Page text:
A number of mast cell mediators are vasoconstrictors, narrowing the blood vessels and elevating blood pressure. Histamine can both increase and lower blood pressure depending on which receptor it acts upon (H1: hypotension; H2: hypertension).

Several mediators participate in the angiotensin-renin pathway. Angiotensin II, the level of which is largely determined by mast cell mediators like renin, strongly elevates blood pressure. Chymase, involved in the angiotensin-renin pathway, can also either increase or lower blood pressure depending on concentration relative to other mediators present. Carboxypeptidase A can also affect angiotensin II level as well. Renin regulates the level of a molecule that becomes angiotensin II and can increase blood pressure this way.

Phospholipases, which help produce the molecule needed to make prostaglandins, leukotrienes and thromboxanes can contribute to either high or low blood pressure depending upon which molecule is made. Prostaglandin D2 (PGD2) is a vasodilator, lowering blood pressure; but its metabolite, 9a,11b-PGF2, increases blood pressure. (Author’s note: I personally believe this to be the reason for the rapid blood pressure fluctuations in mast cell patients, but do not have evidence to directly support this.) Thromboxane A2, a molecule related to prostaglandins and leukotrienes, increases blood pressure, as do leukotrienes.

Management of high blood pressure is complicated in mast cell patients by the interaction of common antihypertensives with mast cell activation. Beta blockers are contraindicated in mast cell patients because they interfere with epinephrine, both naturally produced and medicinally.  Use of beta blockers is a risk factor for fatal anaphylaxis.  Any patient on beta blockers that carries an epipen should also carry a glucagon pen, which can be administered prior to the epipen to increase efficacy.

ACE inhibitors interfere with angiotensin converting enzyme, which increases blood pressure through the angiotensin II pathway.  ACE inhibitors affect bradykinin levels, a mast cell mediator that is also mast cell activating.  For this reason, ACE inhibitors can increase mast cell reactivity and symptoms like angioedema.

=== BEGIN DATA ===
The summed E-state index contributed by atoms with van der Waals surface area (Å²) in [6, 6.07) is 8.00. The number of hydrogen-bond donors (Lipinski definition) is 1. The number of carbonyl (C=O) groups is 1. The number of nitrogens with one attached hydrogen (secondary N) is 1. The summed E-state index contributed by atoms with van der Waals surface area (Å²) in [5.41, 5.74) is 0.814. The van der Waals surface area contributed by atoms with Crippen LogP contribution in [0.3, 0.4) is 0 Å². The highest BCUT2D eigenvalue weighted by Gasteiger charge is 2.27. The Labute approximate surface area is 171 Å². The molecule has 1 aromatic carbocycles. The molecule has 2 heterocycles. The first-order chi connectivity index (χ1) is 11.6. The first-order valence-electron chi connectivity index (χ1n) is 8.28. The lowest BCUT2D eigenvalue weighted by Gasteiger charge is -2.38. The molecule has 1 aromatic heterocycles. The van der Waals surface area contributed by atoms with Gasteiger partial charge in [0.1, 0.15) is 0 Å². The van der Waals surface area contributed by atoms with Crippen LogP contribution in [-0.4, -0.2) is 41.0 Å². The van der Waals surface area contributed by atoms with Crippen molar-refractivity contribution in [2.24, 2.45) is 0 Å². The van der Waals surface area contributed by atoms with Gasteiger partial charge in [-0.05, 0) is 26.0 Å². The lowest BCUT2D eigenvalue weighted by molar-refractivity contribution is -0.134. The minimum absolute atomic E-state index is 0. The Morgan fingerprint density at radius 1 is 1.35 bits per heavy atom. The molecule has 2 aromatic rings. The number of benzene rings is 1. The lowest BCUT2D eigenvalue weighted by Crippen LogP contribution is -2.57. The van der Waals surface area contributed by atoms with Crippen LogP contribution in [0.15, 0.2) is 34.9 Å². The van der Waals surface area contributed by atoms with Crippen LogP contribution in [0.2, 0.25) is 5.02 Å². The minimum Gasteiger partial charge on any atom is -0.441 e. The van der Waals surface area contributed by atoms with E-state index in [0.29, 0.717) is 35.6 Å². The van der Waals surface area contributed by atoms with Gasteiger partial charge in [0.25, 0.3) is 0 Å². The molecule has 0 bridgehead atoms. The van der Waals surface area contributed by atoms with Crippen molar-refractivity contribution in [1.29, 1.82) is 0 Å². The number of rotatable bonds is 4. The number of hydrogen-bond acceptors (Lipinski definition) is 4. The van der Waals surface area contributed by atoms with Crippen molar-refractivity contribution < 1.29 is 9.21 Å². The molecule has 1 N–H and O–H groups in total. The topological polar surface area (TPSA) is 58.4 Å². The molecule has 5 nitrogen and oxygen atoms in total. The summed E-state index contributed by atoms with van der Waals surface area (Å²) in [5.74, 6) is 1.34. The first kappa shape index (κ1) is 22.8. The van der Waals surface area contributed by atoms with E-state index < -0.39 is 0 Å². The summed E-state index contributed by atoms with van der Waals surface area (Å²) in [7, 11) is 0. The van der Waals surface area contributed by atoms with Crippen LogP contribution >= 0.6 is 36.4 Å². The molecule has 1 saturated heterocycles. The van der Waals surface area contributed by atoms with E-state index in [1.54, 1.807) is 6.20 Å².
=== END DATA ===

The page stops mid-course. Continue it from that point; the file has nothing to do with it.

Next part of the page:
Author’s note:  I extended this series to four posts to discuss heart failure in mast cell patients.  Following this series, I will be posting a series dedicated exclusively to Kounis Syndrome, including diagnosis and treatment.  Sit tight!

References:

Kolck UW, et al. Cardiovascular symptoms in patients with systemic mast cell activation disease. Translation Research 2016; x:1-10.

Gonzalez-de-Olano D, et al. Mast cell-related disorders presenting with Kounis Syndrome. International Journal of Cardiology 2012: 161(1): 56-58.

Kennedy S, et al. Mast cells and vascular diseases. Pharmacology & Therapeutics 2013; 138: 53-65.

 

Mast cells and metabolic syndrome: Hypertension, obesity and atherosclerosis

Metabolic syndrome is defined as impaired glucose tolerance (IGT) or type 2 diabetes and/or insulin resistance with two or more of the following findings:

1.       Abdominal obesity, defined as a BMI 30; and/or waist to hip ratio >0.90 in men and >0.85 in women
2.       Baseline blood pressure >160/90 mm Hg
3.       Increased plasma triglycerides >1.7 mmol/L; and/or low levels of HDL cholesterol (<0.9 mmol/L in men; <1.0 mmol/L in women
4.       Microalbuminuria (overnight urinary albumin excretion rate > equal to 20 ug/min.)
Inflammation is a known effector of obesity.  Microscopic examination of obese adipose tissue reveals chronic inflammation and excessive amounts of white blood cells, leukocytes.  Macrophages, white cells that are very important in the inflammatory response, are found in adipose tissue in numbers that are directly proportional to the degree of obesity.  T cells, other white cells, also accumulate in adipose tissue.